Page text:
Real-time images that correspond to figures in the book are now available on this web-site (under the Publications menu). This allows readers to view the real-time image in association with the corresponding figure legends in the book.
Table of Contents
Determination of Pressure Gradients
Volumetric Flow Calculations
Basic Cardiac Physiology
Measurements of the Left Ventricular Size
Measurements of Left Ventricular Systolic Function
Measurements of the Right Ventricular Size
Measurements of Right Ventricular Systolic Function
Basic Principles of Diastole
Echocardiographic Parameters for Assessing Left Ventricular Diastolic Function
Echocardiographic Parameters for Assessing Left Ventricular Filling Pressures
Echocardiographic Parameters for Assessing Right Ventricular Diastolic Function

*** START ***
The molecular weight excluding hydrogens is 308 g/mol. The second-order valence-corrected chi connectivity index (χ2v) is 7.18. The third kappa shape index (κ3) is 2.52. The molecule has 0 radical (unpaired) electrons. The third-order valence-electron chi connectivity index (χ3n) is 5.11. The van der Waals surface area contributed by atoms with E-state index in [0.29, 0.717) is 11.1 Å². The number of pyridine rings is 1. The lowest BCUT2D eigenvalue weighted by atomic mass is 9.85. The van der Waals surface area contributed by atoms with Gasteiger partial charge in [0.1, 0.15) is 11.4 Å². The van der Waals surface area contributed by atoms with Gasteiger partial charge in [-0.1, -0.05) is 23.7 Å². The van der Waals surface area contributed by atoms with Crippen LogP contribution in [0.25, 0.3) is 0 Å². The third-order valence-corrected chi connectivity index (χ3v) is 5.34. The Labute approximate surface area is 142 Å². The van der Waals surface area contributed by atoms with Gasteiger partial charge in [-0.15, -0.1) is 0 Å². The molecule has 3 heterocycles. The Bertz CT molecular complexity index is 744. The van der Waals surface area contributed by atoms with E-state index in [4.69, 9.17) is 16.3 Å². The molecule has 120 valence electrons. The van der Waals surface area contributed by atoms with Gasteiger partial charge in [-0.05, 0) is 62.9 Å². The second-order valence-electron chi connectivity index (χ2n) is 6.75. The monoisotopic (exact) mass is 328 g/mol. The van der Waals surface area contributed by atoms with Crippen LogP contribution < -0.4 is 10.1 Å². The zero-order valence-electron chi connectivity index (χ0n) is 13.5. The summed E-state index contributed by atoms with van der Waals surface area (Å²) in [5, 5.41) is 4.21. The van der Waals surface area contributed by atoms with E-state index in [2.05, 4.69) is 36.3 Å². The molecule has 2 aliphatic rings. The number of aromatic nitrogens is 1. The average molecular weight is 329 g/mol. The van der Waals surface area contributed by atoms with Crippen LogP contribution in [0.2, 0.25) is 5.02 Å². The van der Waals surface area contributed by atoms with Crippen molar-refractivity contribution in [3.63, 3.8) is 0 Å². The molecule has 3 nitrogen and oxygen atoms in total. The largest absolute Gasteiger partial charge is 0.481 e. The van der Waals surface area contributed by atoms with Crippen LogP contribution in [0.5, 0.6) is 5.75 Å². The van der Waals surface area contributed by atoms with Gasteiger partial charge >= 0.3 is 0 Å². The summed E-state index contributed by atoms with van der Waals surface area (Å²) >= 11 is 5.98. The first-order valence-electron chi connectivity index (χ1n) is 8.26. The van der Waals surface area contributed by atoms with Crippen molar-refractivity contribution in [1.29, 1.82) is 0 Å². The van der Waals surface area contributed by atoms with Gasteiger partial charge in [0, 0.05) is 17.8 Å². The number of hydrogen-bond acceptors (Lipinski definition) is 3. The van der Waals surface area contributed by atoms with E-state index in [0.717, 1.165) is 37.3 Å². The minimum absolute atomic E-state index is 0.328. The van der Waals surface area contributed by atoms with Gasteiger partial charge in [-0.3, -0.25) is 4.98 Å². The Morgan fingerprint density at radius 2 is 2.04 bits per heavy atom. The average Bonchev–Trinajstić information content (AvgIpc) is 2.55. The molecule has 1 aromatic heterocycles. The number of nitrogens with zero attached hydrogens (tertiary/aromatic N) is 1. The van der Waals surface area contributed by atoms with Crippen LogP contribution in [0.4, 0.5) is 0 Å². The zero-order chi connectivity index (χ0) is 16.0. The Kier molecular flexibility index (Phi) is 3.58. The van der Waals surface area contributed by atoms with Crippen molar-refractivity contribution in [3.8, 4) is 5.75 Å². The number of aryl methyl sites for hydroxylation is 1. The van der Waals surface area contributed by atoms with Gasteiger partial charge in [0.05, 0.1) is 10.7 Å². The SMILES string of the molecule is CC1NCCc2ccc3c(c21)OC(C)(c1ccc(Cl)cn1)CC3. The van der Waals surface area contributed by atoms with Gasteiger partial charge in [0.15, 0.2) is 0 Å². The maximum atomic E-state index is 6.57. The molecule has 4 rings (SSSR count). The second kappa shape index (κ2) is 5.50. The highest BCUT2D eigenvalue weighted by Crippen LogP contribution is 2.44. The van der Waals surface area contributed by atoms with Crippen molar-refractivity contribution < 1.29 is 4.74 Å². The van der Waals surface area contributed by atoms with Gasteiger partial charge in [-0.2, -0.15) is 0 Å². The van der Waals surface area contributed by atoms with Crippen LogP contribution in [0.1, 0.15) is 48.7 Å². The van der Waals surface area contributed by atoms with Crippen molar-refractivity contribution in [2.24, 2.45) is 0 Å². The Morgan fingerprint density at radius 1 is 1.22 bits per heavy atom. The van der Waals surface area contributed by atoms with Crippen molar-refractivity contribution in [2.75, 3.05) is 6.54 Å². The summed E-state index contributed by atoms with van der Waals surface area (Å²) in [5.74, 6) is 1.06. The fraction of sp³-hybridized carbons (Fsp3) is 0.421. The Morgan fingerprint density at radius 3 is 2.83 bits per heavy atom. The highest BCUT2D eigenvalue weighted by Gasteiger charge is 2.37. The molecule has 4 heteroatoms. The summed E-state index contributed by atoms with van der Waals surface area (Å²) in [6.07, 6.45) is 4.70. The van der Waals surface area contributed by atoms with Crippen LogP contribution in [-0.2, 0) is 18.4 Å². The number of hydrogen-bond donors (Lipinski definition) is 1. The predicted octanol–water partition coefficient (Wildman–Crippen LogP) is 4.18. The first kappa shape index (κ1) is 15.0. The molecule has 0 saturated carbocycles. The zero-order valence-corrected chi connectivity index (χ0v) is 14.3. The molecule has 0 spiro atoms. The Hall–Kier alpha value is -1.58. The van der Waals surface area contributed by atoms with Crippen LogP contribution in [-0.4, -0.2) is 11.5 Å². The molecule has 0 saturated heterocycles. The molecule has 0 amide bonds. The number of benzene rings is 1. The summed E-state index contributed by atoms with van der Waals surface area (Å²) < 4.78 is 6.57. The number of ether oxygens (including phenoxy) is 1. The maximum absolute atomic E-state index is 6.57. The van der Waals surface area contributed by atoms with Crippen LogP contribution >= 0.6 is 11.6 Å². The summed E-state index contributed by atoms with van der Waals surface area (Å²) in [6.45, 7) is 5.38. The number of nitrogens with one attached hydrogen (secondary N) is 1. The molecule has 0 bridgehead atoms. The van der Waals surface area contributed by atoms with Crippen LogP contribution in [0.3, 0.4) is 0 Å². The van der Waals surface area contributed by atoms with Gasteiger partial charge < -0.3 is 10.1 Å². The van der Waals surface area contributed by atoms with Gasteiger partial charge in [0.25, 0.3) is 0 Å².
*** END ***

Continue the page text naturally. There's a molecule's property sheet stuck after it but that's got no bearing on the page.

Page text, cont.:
Echocardiographic Parameters for Identifying Increased Right Atrial Pressures
Grading of Right Ventricular Diastolic Function
Coronary Artery Anatomy
Coronary Artery Disease
Role of Echocardiography in Ischaemic Heart Disease
Role of Stress Echocardiography in Ischaemic Heart Disease
Complications of Myocardial Infarction
Direct Imaging of Coronary Arteries
Non-Coronary Artery Diseases Causing Ischaemic Chest Pain
Non-Ischaemic Causes of Chest Pain
Definition and Classifications of Cardiomyopathies
Arrhythmogenic Right Ventricular Cardiomyopathy
Left Ventricular Non-Compaction
Anatomy of the Aortic Valve and Aortic Root
Anatomy of the Mitral Valve
Anatomy of the Tricuspid Valve